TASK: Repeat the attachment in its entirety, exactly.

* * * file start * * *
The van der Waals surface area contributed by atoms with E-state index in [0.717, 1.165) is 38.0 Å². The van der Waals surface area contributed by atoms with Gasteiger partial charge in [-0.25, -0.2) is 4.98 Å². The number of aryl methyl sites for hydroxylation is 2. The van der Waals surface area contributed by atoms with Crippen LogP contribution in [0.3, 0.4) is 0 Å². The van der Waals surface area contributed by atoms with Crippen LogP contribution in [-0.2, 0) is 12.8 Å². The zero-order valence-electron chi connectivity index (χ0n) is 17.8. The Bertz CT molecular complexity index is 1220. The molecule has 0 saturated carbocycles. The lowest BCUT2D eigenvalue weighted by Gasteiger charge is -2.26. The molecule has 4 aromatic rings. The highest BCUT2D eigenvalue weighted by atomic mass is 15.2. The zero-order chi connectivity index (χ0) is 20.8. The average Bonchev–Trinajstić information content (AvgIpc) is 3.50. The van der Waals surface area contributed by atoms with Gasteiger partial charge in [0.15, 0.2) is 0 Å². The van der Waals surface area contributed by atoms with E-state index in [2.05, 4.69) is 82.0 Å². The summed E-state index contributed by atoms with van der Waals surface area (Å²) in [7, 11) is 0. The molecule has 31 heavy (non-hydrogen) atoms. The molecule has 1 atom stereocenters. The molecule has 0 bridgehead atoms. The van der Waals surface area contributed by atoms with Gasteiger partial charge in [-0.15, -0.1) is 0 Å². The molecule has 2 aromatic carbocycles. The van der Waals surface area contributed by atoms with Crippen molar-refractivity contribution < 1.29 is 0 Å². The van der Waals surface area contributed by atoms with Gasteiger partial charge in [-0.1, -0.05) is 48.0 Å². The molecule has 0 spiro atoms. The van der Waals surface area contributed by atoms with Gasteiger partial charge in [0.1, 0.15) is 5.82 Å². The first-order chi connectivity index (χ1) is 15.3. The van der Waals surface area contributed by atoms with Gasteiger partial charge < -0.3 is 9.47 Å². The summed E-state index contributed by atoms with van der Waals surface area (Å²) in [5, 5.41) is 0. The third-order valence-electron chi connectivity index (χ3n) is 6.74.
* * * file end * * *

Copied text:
The van der Waals surface area contributed by atoms with E-state index in [0.717, 1.165) is 38.0 Å². The van der Waals surface area contributed by atoms with Gasteiger partial charge in [-0.25, -0.2) is 4.98 Å². The number of aryl methyl sites for hydroxylation is 2. The van der Waals surface area contributed by atoms with Crippen LogP contribution in [0.3, 0.4) is 0 Å². The van der Waals surface area contributed by atoms with Crippen LogP contribution in [-0.2, 0) is 12.8 Å². The zero-order valence-electron chi connectivity index (χ0n) is 17.8. The Bertz CT molecular complexity index is 1220. The molecule has 0 saturated carbocycles. The lowest BCUT2D eigenvalue weighted by Gasteiger charge is -2.26. The molecule has 4 aromatic rings. The highest BCUT2D eigenvalue weighted by atomic mass is 15.2. The zero-order chi connectivity index (χ0) is 20.8. The average Bonchev–Trinajstić information content (AvgIpc) is 3.50. The van der Waals surface area contributed by atoms with Gasteiger partial charge in [0.15, 0.2) is 0 Å². The van der Waals surface area contributed by atoms with E-state index in [2.05, 4.69) is 82.0 Å². The summed E-state index contributed by atoms with van der Waals surface area (Å²) in [7, 11) is 0. The molecule has 31 heavy (non-hydrogen) atoms. The molecule has 1 atom stereocenters. The molecule has 0 bridgehead atoms. The van der Waals surface area contributed by atoms with Gasteiger partial charge in [-0.15, -0.1) is 0 Å². The molecule has 2 aromatic carbocycles. The van der Waals surface area contributed by atoms with Crippen molar-refractivity contribution < 1.29 is 0 Å². The van der Waals surface area contributed by atoms with Gasteiger partial charge in [-0.1, -0.05) is 48.0 Å². The molecule has 0 spiro atoms. The van der Waals surface area contributed by atoms with Gasteiger partial charge in [0.1, 0.15) is 5.82 Å². The first-order chi connectivity index (χ1) is 15.3. The van der Waals surface area contributed by atoms with Gasteiger partial charge < -0.3 is 9.47 Å². The summed E-state index contributed by atoms with van der Waals surface area (Å²) in [5, 5.41) is 0. The third-order valence-electron chi connectivity index (χ3n) is 6.74.